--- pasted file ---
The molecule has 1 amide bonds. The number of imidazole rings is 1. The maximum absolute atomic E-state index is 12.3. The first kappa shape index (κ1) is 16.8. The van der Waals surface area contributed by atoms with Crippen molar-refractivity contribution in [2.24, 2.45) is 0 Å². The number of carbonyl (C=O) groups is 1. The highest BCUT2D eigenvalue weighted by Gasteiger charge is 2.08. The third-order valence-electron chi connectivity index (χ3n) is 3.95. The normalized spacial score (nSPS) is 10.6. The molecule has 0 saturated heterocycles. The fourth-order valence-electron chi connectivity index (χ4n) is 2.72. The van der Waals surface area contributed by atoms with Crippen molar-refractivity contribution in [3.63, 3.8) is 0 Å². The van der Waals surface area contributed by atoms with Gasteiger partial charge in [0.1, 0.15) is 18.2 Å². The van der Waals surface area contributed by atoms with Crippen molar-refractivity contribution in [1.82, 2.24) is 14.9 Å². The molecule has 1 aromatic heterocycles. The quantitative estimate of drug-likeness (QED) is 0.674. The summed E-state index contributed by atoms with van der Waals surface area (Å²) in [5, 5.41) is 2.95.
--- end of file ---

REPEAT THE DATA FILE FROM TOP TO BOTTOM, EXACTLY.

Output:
The molecule has 1 amide bonds. The number of imidazole rings is 1. The maximum absolute atomic E-state index is 12.3. The first kappa shape index (κ1) is 16.8. The van der Waals surface area contributed by atoms with Crippen molar-refractivity contribution in [2.24, 2.45) is 0 Å². The number of carbonyl (C=O) groups is 1. The highest BCUT2D eigenvalue weighted by Gasteiger charge is 2.08. The third-order valence-electron chi connectivity index (χ3n) is 3.95. The normalized spacial score (nSPS) is 10.6. The molecule has 0 saturated heterocycles. The fourth-order valence-electron chi connectivity index (χ4n) is 2.72. The van der Waals surface area contributed by atoms with Crippen molar-refractivity contribution in [3.63, 3.8) is 0 Å². The van der Waals surface area contributed by atoms with Gasteiger partial charge in [0.1, 0.15) is 18.2 Å². The van der Waals surface area contributed by atoms with Crippen molar-refractivity contribution in [1.82, 2.24) is 14.9 Å². The molecule has 1 aromatic heterocycles. The quantitative estimate of drug-likeness (QED) is 0.674. The summed E-state index contributed by atoms with van der Waals surface area (Å²) in [5, 5.41) is 2.95.